Godongwana takes tough love stance on struggling SOEs as they sit on large debt and low revenue
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FINANCE Minister Enoch Godongwana has warned that state-owned entities (SOEs) continue to be a fiscal risk.
He said yesterday they were sitting on large debts and low revenue.
In the Medium-Term Budget Policy Statement (MTBPS), Eskom, Denel, SAA and others were flagged as posing a risk to the economy.
The government has over the years been bailing out SOEs, but Godongwana has insisted that this will not continue as business as usual. He said they needed to practise tough love on the SOEs.
“In so far as SOEs are concerned, one has to practise tough love. We have not made provision now in the MTBPS. If we will make provision in February, I doubt it,” he said. He said they could not give money to SOEs when there was no value to be derived from it.
Godongwana also warned that they needed to overhaul the entities and keep those that were strategic and get rid of the ones they did not need. The MTBPS said SOEs had not been able to access the capital markets because of their weak financial position.
“Access to capital markets has become more restricted for state-owned companies as a result of weak revenue growth, poor operating performance and mounting debt-service costs. Raising interest rates and increasingly unfavourable loan terms also raise the risks associated with borrowing.
“The Covid-19 pandemic and associated restrictions on economic activity have delayed the execution of capital investment projects, muted tariff adjustments and slowed the collection of payment from users,” Godongwana said.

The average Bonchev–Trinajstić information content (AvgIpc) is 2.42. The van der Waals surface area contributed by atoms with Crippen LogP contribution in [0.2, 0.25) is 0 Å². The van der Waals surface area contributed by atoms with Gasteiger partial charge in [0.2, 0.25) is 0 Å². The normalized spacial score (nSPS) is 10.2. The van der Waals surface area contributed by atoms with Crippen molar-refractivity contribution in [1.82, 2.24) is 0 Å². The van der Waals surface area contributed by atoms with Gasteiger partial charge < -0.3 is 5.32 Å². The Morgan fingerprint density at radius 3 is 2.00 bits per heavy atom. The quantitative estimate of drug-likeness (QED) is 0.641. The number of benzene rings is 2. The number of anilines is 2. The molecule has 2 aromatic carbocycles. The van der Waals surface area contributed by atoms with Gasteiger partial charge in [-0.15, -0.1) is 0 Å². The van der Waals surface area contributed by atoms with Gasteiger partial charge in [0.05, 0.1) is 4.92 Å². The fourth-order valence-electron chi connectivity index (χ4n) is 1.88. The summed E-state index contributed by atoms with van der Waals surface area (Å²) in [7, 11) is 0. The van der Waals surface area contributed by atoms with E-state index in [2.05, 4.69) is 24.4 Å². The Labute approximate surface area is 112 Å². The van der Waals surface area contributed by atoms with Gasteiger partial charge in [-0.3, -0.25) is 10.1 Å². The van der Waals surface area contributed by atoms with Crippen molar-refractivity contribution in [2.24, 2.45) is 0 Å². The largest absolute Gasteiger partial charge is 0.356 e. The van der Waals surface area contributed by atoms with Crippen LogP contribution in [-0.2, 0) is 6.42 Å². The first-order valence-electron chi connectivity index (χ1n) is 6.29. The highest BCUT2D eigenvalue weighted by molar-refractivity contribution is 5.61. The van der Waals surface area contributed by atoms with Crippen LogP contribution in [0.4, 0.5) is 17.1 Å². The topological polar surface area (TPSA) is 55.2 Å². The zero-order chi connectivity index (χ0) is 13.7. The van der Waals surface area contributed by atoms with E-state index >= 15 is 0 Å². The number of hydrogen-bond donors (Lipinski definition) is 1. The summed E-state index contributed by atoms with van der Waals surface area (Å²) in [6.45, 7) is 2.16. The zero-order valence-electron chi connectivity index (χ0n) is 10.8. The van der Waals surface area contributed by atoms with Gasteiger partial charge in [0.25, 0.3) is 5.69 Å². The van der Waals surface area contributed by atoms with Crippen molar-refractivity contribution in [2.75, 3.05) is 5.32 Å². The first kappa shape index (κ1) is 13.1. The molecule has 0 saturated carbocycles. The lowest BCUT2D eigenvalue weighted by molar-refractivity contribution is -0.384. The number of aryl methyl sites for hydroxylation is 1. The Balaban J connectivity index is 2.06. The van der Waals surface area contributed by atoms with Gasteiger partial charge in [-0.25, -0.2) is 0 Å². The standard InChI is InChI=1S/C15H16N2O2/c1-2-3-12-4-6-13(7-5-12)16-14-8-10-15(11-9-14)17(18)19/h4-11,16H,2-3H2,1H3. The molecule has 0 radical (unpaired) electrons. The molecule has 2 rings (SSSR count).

The interest-bearing debt of the 10 largest borrowers grew by more than 230 percent between 2009/10 and 2020/21, rising from R266.7billion to R883bn.
Total debt redemptions for these companies will average R73.4bn a year over the medium term, with foreign debt making up 45 percent of the total, the MTBPS stated.
Eskom continued to pose a significant risk to the economy. The government has over the years pumped billions of rand into the company to keep it afloat.
However, the power utility, encumbered with ageing infrastructure and issues from the state-capture years, is increasingly battling to keep the lights on, damaging the economy and jobs.
“Eskom continues to pose a significant risk to the public finances as it relies on government guarantees to finance its operations. Eskom had used R281.6bn of its R350bn government guarantee facility by March 31, 2021, with another R7bn committed,” said the MTBPS.
However, the government had to step in and bail out state arms manufacturer Denel to the value of R2.9bn to cover its debt.
This as the entity was hard-pressed to pay its staff salaries, and with trade unions on the warpath.
SAA was given a bailout of R21bn in the 2020/21 financial year. Half of the money was to cover the debt and the other portion was for the business rescue process.
But Godongwana said it was not sustainable for some of the SOEs to continue to rely on the government, and something had to give.
BUSINESS REPORT ONLINE